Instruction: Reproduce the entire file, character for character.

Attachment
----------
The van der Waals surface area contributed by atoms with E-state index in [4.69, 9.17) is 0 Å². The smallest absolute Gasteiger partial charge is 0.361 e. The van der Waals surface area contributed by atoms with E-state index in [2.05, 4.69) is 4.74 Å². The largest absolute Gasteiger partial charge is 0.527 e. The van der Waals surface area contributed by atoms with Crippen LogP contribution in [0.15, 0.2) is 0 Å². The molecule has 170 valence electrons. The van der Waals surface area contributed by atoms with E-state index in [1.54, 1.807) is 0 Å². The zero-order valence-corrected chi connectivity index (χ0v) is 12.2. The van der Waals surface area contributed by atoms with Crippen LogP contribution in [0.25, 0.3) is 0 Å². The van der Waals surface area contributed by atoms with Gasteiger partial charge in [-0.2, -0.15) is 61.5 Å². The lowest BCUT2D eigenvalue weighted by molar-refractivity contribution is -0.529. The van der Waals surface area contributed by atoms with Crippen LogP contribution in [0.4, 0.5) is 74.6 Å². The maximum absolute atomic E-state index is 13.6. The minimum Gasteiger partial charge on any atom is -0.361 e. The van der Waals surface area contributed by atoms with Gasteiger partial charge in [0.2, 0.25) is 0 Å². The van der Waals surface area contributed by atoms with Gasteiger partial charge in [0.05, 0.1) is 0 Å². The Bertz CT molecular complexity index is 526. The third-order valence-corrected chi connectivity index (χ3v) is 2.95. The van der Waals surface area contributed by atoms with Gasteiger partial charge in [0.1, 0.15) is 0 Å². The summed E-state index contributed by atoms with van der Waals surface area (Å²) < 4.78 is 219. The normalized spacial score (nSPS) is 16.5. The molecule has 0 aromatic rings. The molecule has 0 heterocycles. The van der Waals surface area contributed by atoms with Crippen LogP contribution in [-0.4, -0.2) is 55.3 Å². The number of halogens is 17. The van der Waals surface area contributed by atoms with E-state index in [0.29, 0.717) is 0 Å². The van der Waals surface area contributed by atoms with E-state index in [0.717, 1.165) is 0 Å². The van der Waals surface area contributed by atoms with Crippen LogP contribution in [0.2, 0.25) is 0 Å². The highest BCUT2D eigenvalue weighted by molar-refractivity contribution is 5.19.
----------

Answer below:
The van der Waals surface area contributed by atoms with E-state index in [4.69, 9.17) is 0 Å². The smallest absolute Gasteiger partial charge is 0.361 e. The van der Waals surface area contributed by atoms with E-state index in [2.05, 4.69) is 4.74 Å². The largest absolute Gasteiger partial charge is 0.527 e. The van der Waals surface area contributed by atoms with Crippen LogP contribution in [0.15, 0.2) is 0 Å². The molecule has 170 valence electrons. The van der Waals surface area contributed by atoms with E-state index in [1.54, 1.807) is 0 Å². The zero-order valence-corrected chi connectivity index (χ0v) is 12.2. The van der Waals surface area contributed by atoms with Crippen LogP contribution in [0.25, 0.3) is 0 Å². The van der Waals surface area contributed by atoms with Gasteiger partial charge in [-0.2, -0.15) is 61.5 Å². The lowest BCUT2D eigenvalue weighted by molar-refractivity contribution is -0.529. The van der Waals surface area contributed by atoms with Crippen LogP contribution in [0.4, 0.5) is 74.6 Å². The maximum absolute atomic E-state index is 13.6. The minimum Gasteiger partial charge on any atom is -0.361 e. The van der Waals surface area contributed by atoms with Gasteiger partial charge in [0.2, 0.25) is 0 Å². The van der Waals surface area contributed by atoms with Gasteiger partial charge in [0.05, 0.1) is 0 Å². The Bertz CT molecular complexity index is 526. The third-order valence-corrected chi connectivity index (χ3v) is 2.95. The van der Waals surface area contributed by atoms with Gasteiger partial charge in [0.1, 0.15) is 0 Å². The summed E-state index contributed by atoms with van der Waals surface area (Å²) < 4.78 is 219. The normalized spacial score (nSPS) is 16.5. The molecule has 0 aromatic rings. The molecule has 0 heterocycles. The van der Waals surface area contributed by atoms with Crippen LogP contribution in [-0.4, -0.2) is 55.3 Å². The number of halogens is 17. The van der Waals surface area contributed by atoms with E-state index in [0.29, 0.717) is 0 Å². The van der Waals surface area contributed by atoms with E-state index in [0.717, 1.165) is 0 Å². The van der Waals surface area contributed by atoms with Crippen LogP contribution in [0.2, 0.25) is 0 Å². The highest BCUT2D eigenvalue weighted by molar-refractivity contribution is 5.19.